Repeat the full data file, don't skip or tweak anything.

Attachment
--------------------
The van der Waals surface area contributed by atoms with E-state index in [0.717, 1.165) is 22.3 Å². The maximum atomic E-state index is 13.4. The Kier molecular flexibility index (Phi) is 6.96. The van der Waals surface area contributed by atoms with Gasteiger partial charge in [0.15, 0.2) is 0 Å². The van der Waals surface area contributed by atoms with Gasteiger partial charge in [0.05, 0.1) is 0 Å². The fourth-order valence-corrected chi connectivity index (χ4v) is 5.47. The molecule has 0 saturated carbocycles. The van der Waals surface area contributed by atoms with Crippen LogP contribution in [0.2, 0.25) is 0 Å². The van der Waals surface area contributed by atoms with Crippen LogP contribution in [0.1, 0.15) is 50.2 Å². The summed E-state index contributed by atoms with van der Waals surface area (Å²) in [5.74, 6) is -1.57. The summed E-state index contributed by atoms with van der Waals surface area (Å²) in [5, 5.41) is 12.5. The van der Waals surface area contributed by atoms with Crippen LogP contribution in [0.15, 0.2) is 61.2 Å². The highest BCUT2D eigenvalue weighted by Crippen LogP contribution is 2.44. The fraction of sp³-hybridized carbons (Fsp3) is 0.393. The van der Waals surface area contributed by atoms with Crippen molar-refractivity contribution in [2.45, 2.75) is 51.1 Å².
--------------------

The van der Waals surface area contributed by atoms with E-state index in [0.717, 1.165) is 22.3 Å². The maximum atomic E-state index is 13.4. The Kier molecular flexibility index (Phi) is 6.96. The van der Waals surface area contributed by atoms with Gasteiger partial charge in [0.15, 0.2) is 0 Å². The van der Waals surface area contributed by atoms with Gasteiger partial charge in [0.05, 0.1) is 0 Å². The fourth-order valence-corrected chi connectivity index (χ4v) is 5.47. The molecule has 0 saturated carbocycles. The van der Waals surface area contributed by atoms with Crippen LogP contribution in [0.2, 0.25) is 0 Å². The van der Waals surface area contributed by atoms with Crippen LogP contribution in [0.1, 0.15) is 50.2 Å². The summed E-state index contributed by atoms with van der Waals surface area (Å²) in [5.74, 6) is -1.57. The summed E-state index contributed by atoms with van der Waals surface area (Å²) in [5, 5.41) is 12.5. The van der Waals surface area contributed by atoms with Crippen LogP contribution in [0.15, 0.2) is 61.2 Å². The highest BCUT2D eigenvalue weighted by Crippen LogP contribution is 2.44. The fraction of sp³-hybridized carbons (Fsp3) is 0.393. The van der Waals surface area contributed by atoms with Crippen molar-refractivity contribution in [2.45, 2.75) is 51.1 Å².